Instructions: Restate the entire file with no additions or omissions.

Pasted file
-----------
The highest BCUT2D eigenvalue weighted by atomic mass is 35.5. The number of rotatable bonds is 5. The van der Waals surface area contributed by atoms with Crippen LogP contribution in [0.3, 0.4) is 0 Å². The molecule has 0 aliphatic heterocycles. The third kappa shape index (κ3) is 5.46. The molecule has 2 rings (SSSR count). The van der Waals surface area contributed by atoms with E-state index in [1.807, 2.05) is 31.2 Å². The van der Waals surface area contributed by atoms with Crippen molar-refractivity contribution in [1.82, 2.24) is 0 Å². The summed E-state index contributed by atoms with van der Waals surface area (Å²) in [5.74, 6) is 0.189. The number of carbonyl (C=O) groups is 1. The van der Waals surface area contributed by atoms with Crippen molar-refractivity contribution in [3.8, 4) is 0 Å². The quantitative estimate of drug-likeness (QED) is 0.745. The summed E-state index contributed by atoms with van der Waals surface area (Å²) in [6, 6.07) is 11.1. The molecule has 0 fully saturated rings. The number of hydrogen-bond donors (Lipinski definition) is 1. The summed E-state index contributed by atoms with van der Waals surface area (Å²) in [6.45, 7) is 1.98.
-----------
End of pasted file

The highest BCUT2D eigenvalue weighted by atomic mass is 35.5. The number of rotatable bonds is 5. The van der Waals surface area contributed by atoms with Crippen LogP contribution in [0.3, 0.4) is 0 Å². The molecule has 0 aliphatic heterocycles. The third kappa shape index (κ3) is 5.46. The molecule has 2 rings (SSSR count). The van der Waals surface area contributed by atoms with E-state index in [1.807, 2.05) is 31.2 Å². The van der Waals surface area contributed by atoms with Crippen molar-refractivity contribution in [1.82, 2.24) is 0 Å². The summed E-state index contributed by atoms with van der Waals surface area (Å²) in [5.74, 6) is 0.189. The number of carbonyl (C=O) groups is 1. The van der Waals surface area contributed by atoms with Crippen molar-refractivity contribution in [3.8, 4) is 0 Å². The quantitative estimate of drug-likeness (QED) is 0.745. The summed E-state index contributed by atoms with van der Waals surface area (Å²) in [6, 6.07) is 11.1. The molecule has 0 fully saturated rings. The number of hydrogen-bond donors (Lipinski definition) is 1. The summed E-state index contributed by atoms with van der Waals surface area (Å²) in [6.45, 7) is 1.98.